For the mother-daughter duo operating Young Jewelers, the key word is innovation: That’s what keeps the business fresh, unique, and energized as it celebrates its 75th year of operations in downtown Jasper, Alabama.
“We’re always trying to think of an innovative and unique experience for our customers,” says Debbie Young Sanders, who joined her parents’ business out of college in 1976 and has partnered with daughter Iris Jarvis since 2015.
One of their latest innovations: a vintage trolley available for rent for parties and events at a special customer discount.
Jarvis, whose own wedding party rode a trolley from ceremony to reception at the Naval Academy, was delighted and inspired by the experience and thought it would set Young Jewelers apart.
“I talked to Mom and said I don’t know another jewelry store that does this,” she recalls.
Ultimately, they found an oldie but goodie in Enid, Oklahoma, brought it to Jasper, overhauled it, and hosted their first mobile event in October: Spirits in the City, a progressive dinner mystery theater with three interim stops and a finale at the local country club.
Now the trolley is booked for the next several months, mostly with wedding parties.
“If you buy an engagement ring,” Jarvis says, “we give you an incredible price to rent the trolley.”
Throughout its 75-year history, Young Jewelers has been in historic downtown Jasper and integrally involved with the community.
Sanders’ parents, Hoyt and Evelyn Young, founded the store in 1948, after Hoyt came home from service in the Army Air Force. He had served during World War II, then used his GI Bill after being inspired by a watchmaker in Columbus, Mississippi, who set him on his future course.
“The man told him, ‘you should go into watch repair, son, you’ll always have a job’,” Sanders says.
On that advice, Young went to watchmaking school in Memphis, Tennessee, then moved to Jasper to open up shop, gaining certification to repair watches for the local railway system and adding a little jewelry to the lineup. Evelyn served as the bookkeeper and buyer.
As for Sanders, she remembers being “very busy” just growing up, taking piano lessons, cheerleading, operating the bow-making machine during Christmas season, and hearing Dad talk about the Atlanta Jewelry Show at the old Henry Grady Hotel.
She was in college and had already changed her major once, from history with pre-law intentions to secondary education, before she got the jewelry bug.
“My parents said, ‘We’re going on a buying trip to New York, do you want to come along?’ and I thought that sounds like fun. … And it was a marvelous experience. Everything was spectacular. We went to dinner in the Rainbow Room sponsored by a vendor, and we saw how diamonds were sorted in cages, and where the Yonkers diamond was cut.”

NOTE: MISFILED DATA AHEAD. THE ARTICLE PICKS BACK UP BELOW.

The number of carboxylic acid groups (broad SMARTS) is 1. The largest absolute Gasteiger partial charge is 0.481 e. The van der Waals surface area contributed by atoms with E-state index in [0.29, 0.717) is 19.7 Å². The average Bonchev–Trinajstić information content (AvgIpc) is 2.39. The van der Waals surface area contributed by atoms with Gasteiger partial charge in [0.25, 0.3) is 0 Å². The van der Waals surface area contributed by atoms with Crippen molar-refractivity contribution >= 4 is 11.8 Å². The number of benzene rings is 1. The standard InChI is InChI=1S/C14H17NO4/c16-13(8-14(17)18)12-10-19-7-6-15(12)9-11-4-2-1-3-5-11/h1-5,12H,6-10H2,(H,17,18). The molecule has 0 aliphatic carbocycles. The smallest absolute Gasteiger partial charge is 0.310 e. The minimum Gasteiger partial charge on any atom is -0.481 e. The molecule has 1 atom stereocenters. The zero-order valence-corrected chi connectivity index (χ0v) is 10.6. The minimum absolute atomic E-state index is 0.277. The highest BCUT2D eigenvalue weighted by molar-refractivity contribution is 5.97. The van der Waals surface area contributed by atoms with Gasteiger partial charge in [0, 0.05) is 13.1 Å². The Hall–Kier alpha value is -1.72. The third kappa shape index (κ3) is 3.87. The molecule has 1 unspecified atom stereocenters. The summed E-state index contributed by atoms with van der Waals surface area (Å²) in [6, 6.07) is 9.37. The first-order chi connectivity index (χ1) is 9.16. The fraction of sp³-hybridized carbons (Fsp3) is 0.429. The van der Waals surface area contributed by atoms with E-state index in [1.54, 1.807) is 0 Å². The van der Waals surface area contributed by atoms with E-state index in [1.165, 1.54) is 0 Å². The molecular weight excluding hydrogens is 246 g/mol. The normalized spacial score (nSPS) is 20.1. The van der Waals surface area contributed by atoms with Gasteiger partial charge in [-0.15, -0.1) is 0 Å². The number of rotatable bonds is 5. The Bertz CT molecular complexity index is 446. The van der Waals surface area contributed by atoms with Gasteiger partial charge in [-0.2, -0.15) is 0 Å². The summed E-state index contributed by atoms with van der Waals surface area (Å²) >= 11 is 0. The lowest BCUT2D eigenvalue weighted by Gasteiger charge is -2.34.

Sanders came home to change her major again – this time to retailing with a business emphasis.
“I still graduated in four years, despite all the changes. And I’ve never looked back,” she says.
Sanders took on the roles of staff management, buying, and advertising, as well as maintaining a high community service profile. She was the first president of Jasper Main Street in 2014, and Jarvis serves on the board now.
Her favorite part of retailing remains the connection with people.
“It’s a thrill to find something fabulous to bring them, and I love when they’re delighted with it,” she says. “It’s a relationship business. We celebrate everything with them. Weddings, birthdays, holidays, just because. … Last year we sold an engagement ring to a fourth-generation customer.”
Sanders says such longevity is proof of “the Young Jewelers Experience.”
As for Jarvis, her earliest memories were growing up in the back of the business and playing in the bridal registry, rearranging the dishes and faux food.
She graduated from the University of Alabama in the School of Business and calls upon her education and her experience as president of the Alabama Business Sales Team to help develop the store’s business plan.
“We come from a long line of strong women,” says Jarvis, who credits her and her mom’s independence to their heritage and mentors. They share the military-wife experience. Her husband is in the Navy, and her father (Sanders’ husband) flew for the Air National Guard before opening his aviation company.
The store has had seven locations since its establishment, all within blocks of each other.
“We moved as we grew,” says Sanders.
After a devastating tornado struck in 1974, the store moved down the street from its original location. Later Sanders was able to purchase the block across from City Hall, and the store now occupies a portion of that space since 2001. The store boasts 5,000 total square feet, with about 3,000 square feet of showroom and a 10-person “awesome staff” that Sanders calls her “YJ family.”
Jarvis has led renovation efforts for that store, updating the ceiling, floors, lighting and overall décor, including a granite waterfall bar. She entertains ambitions for moving upward too, creating a rooftop space for outdoor Young Jewelers events.
The women agree that their strong relationship as mother and daughter and as business partners makes for a healthy business.
“My mom and I work incredibly well together,” says Jarvis. “Our mother-daughter relationship never gets in the way of our being business partners. We love each other, and we respect each other.”
Sanders adds, “It’s great to have someone you can bounce ideas off of, and knowing they love the business as much as you do. You can dream big.”